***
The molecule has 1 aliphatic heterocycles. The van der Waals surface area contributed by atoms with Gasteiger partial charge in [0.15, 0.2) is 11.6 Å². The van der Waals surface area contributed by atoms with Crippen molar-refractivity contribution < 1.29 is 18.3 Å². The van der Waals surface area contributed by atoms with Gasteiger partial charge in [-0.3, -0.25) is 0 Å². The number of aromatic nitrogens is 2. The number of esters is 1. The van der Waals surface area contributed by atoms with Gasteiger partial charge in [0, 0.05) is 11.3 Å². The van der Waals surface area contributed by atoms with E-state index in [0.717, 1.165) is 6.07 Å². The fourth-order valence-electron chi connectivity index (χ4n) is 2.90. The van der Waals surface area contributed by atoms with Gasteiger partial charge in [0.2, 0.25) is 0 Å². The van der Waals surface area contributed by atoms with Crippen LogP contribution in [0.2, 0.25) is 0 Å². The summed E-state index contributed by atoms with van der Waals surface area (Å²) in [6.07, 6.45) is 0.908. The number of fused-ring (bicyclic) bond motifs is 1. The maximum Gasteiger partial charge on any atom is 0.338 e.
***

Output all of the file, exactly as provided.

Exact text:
The molecule has 1 aliphatic heterocycles. The van der Waals surface area contributed by atoms with Gasteiger partial charge in [0.15, 0.2) is 11.6 Å². The van der Waals surface area contributed by atoms with Crippen molar-refractivity contribution < 1.29 is 18.3 Å². The van der Waals surface area contributed by atoms with Gasteiger partial charge in [-0.3, -0.25) is 0 Å². The number of aromatic nitrogens is 2. The number of esters is 1. The van der Waals surface area contributed by atoms with Gasteiger partial charge in [0, 0.05) is 11.3 Å². The van der Waals surface area contributed by atoms with E-state index in [0.717, 1.165) is 6.07 Å². The fourth-order valence-electron chi connectivity index (χ4n) is 2.90. The van der Waals surface area contributed by atoms with Gasteiger partial charge in [0.2, 0.25) is 0 Å². The van der Waals surface area contributed by atoms with Crippen LogP contribution in [0.2, 0.25) is 0 Å². The summed E-state index contributed by atoms with van der Waals surface area (Å²) in [6.07, 6.45) is 0.908. The number of fused-ring (bicyclic) bond motifs is 1. The maximum Gasteiger partial charge on any atom is 0.338 e.